30 June 2001
4. TRAFFIC VOLUME. The traffic type, volume, and pavement design life are essential inputs to the
pavement design procedure. Determine the total number of passes of each aircraft type that the
pavement will be expected to support over its design life. The minimum design life for Navy and Marine
Corps facilities is 20 years. Only aircraft departures are normally included as passes in pavement
thickness design. The exception to this is in touchdown areas on runways where the impact due to
aircraft performing touch-and-go operations will cause pavement damage. On pavements that are to be
used for touch-and-go operations, add the expected number of touch-and-go operations over the design
life to the number of departures to arrive at the design traffic. Obtain data for the specific Navy and
Marine Corps airfield facility under design to forecast aircraft traffic operations over the design life of the
pavement. When site-specific traffic projections are not available, the traffic pass levels listed below are
the minimum pass levels to be used in design.
Total Passes Over 20 Year Design Life1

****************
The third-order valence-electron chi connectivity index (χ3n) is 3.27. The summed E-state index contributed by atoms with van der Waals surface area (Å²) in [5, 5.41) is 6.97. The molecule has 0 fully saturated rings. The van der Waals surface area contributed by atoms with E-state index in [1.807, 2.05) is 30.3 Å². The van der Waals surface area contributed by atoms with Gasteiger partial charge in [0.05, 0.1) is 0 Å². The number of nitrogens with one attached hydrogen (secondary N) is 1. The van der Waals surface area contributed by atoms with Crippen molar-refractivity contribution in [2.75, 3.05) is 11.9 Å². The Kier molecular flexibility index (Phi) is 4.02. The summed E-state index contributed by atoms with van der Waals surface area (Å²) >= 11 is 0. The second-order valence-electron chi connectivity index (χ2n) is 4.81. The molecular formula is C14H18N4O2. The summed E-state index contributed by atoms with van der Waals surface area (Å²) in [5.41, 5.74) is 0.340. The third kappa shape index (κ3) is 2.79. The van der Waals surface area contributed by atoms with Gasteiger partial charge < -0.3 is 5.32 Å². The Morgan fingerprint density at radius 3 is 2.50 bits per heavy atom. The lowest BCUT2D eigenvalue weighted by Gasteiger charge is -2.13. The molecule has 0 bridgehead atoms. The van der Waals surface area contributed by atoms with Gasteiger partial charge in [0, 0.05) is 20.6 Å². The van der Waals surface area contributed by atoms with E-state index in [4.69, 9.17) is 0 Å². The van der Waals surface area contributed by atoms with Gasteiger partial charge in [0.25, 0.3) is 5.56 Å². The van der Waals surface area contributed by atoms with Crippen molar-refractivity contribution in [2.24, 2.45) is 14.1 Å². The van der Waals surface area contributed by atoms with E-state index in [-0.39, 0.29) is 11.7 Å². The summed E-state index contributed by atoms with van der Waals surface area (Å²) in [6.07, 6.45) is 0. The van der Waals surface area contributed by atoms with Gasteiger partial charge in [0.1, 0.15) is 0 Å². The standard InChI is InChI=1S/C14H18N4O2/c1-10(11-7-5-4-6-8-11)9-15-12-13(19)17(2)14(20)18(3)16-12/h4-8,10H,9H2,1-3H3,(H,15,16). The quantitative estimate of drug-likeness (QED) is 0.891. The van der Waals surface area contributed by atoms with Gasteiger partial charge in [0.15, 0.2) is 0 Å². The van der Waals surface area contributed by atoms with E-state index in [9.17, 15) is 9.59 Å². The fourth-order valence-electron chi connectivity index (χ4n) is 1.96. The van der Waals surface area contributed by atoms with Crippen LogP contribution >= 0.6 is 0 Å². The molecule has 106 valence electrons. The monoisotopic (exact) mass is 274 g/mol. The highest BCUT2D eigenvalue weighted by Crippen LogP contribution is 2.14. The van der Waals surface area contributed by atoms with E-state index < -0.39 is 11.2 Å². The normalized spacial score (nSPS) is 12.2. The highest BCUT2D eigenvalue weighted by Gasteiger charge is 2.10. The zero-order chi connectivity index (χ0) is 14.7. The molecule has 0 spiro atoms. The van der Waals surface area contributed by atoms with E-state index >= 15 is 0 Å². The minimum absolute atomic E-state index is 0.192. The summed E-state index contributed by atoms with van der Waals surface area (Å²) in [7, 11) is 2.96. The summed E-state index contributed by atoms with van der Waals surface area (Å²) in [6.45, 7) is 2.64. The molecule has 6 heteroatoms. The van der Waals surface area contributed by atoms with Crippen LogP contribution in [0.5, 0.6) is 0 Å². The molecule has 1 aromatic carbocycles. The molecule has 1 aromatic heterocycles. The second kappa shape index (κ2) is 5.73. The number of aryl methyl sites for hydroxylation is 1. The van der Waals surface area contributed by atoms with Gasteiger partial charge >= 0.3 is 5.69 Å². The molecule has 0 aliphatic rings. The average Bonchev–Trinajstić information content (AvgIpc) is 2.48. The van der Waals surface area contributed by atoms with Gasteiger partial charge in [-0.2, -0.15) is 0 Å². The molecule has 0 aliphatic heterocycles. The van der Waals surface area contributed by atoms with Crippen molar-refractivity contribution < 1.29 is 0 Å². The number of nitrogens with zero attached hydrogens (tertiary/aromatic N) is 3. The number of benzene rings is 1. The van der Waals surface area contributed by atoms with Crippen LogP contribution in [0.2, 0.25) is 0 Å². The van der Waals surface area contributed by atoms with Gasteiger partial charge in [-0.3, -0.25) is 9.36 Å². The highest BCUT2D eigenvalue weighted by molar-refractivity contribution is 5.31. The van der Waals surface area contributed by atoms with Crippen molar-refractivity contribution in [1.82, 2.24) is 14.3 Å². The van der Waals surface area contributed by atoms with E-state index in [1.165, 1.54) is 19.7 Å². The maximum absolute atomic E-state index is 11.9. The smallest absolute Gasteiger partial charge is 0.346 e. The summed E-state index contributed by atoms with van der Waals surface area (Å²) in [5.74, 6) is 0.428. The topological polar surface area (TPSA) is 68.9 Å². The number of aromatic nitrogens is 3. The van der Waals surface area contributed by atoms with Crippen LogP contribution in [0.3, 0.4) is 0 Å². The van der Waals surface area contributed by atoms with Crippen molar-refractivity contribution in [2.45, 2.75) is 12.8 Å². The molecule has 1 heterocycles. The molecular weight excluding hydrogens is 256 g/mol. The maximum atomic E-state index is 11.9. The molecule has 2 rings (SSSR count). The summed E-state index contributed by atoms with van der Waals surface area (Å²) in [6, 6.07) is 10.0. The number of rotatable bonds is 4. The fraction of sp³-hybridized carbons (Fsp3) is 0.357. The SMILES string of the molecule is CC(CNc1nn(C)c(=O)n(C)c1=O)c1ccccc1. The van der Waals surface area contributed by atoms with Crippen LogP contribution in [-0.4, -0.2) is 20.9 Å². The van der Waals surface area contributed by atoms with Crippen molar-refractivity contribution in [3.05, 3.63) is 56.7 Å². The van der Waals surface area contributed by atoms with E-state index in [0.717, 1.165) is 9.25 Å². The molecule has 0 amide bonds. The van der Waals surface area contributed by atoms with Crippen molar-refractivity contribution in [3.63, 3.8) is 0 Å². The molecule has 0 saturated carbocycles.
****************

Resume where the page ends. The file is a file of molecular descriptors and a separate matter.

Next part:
Departures at Maximum Gross Weight.
5. ROLLER-COMPACTED CONCRETE PAVEMENT. Roller-compacted concrete pavement (RCCP)
is a rigid pavement and can be used as pavement except for runway and high-speed taxiway pavements
for fixed-wing aircraft. RCCP can be used for all helipad and heliport pavements.
6. RESIN MODIFIED PAVEMENT. Resin Modified Pavement (RMP) can be used as an Navy
pavement except for fixed-wing runways and high-speed taxiways. RMP can be used for helipads and
heliport pavements and for both rotary-wing and fixed-wing parking aprons.
a. Location. Paved shoulders should be provided for airfield and heliport construction as
designated in EI 02C013/AFJMAN 32-1013/NAVFAC P-971.
b. Structural Requirements. As a minimum, paved shoulders shall be designed to support a load
of 4,535 kilograms (10,000 pounds) imposed by a single wheel with a tire pressure of 0.69 MPa (100
8. PAVEMENT DESIGN POLICY. The Navy recognizes PCASE rigid and flexible pavement design
programs and consensus industry standard programs in addition to the traditional Navy rigid pavement
design program. Designers are encouraged to consider life cycle costs when designing new pavements.
When the life of the pavement can be extended by more than 10 times, it is acceptable to increase the
pavement thickness by 1 inch or less as determined by the Navy's traditional rigid pavement center